THE BLOG
05/31/2016 10:03 am ET Updated Jun 01, 2017

My Business Disaster

I once had a wellness center in Long Beach, CA. It was a disaster right from the start. My partner was the total opposite of me - I was a workaholic and she wanted to do nothing but surf. We spent too much money on fancy furniture, a fish tank and a Feng Shui expert to give us useless advice. The big client that kept us in business - and inspired us to open in the first place - broke up with us a few months after we opened and then we barely scraped by for the remaining months of the lease. One year after our grand opening party, we closed the doors and my dad called to say, "You're not a very good business woman, are you?"

I couldn't help but laugh. Dad thought I was crazy. The truth us that until we can love our disasters, we can't love our success.

It doesn't matter whether it's a break-up, an illness, or a bankruptcy, it's the concepts of "good" and "bad" that make us suffer. The Buddha has a teaching about the four pairs of opposites - pleasure and pain, praise and blame, fame and disgrace, gain and loss. We all want the pleasure, praise, fame and gain but we don't want the pain, blame, disgrace and loss. Until we can love all of it unconditionally, we can't love life.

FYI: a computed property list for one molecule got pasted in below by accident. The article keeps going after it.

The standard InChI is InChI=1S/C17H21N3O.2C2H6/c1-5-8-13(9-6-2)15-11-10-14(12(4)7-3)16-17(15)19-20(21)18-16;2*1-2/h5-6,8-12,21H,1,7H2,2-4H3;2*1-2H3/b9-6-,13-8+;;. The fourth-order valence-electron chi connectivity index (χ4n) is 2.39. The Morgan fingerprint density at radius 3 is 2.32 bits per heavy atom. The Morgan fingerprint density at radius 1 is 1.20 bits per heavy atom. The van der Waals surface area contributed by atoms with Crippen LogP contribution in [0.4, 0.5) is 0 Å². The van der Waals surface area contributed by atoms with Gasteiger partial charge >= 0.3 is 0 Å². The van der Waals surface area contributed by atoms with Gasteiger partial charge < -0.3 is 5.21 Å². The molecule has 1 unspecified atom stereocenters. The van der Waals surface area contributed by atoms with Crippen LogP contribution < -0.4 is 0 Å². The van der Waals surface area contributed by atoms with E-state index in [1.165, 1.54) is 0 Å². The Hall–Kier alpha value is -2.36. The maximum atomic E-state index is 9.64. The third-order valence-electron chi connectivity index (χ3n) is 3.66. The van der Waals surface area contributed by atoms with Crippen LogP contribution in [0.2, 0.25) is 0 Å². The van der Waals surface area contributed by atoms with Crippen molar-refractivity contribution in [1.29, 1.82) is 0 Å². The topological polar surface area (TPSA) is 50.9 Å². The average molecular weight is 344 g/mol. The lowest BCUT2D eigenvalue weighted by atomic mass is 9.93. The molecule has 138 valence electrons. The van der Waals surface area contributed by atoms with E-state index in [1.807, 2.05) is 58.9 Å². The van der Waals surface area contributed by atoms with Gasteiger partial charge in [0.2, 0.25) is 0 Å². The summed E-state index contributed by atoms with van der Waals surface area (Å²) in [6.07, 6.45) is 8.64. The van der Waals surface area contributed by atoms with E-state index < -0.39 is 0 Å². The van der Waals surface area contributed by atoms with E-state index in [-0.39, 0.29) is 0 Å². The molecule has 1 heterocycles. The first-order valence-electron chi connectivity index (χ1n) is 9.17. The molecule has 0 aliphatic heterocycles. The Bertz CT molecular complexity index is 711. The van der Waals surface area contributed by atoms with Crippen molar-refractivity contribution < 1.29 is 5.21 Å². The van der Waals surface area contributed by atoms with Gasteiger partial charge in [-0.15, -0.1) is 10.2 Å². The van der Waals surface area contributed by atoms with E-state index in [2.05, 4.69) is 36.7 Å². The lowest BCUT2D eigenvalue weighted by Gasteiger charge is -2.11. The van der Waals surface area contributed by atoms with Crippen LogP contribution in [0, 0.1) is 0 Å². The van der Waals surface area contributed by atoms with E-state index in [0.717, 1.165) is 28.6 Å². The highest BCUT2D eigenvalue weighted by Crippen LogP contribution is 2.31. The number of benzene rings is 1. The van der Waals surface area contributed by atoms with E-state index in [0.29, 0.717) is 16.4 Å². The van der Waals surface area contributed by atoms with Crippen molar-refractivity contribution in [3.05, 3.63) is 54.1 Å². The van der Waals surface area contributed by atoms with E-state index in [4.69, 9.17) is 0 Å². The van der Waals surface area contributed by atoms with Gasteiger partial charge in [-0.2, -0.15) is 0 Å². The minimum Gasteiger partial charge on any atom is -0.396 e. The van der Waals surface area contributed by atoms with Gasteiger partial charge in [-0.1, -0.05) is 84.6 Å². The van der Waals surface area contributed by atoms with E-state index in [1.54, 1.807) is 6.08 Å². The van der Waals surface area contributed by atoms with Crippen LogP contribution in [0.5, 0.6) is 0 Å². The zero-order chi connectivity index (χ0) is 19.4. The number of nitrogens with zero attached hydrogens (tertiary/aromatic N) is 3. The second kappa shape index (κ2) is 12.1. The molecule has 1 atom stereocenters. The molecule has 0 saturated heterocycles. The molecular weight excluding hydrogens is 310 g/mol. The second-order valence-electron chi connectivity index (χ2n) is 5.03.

I was talking to a client today who had a huge set-back in her business and returned to her old job. She was beating herself up about not being a "good" entrepreneur. I told her, "You made a terrific decision. Your self-care and safety is a priority. There is no shame in doing what you have to do to take care of yourself. Don't make this a bad thing."

No one knows what's good and what's bad. Maybe she will meet the perfect contact at her old job to restart her business. Maybe she shouldn't even have her own business. Maybe she is supposed to partner with someone else on a business. It's a total mystery. We imagine that everything is supposed to happen a certain way like we see in the movies or magazines. We beat ourselves up and terrorize ourselves with unrealistic expectations. All things are equal in life: pleasure and pain, praise and blame, fame and disgrace, gain and loss. We have to accept all of it.

Until you experience failure as a gift, you still have internal work to do. If you're afraid of it, that shows you where you need to grow. You either believe in the brainwashing from the media, or you question it--there's no other choice. Who cares if you fail? Some people actually prefer failure because it teaches them so much.

What I know about failure is that: you can't have success without making mistakes. It's impossible. No one is born knowing how to run a business or do anything else worthwhile for that matter. When you're clear about that, you can be totally present with your business, and no matter what is happening, it doesn't affect your happiness. You're free to just love your work, love yourself and feel that whatever is happening is exactly what should be.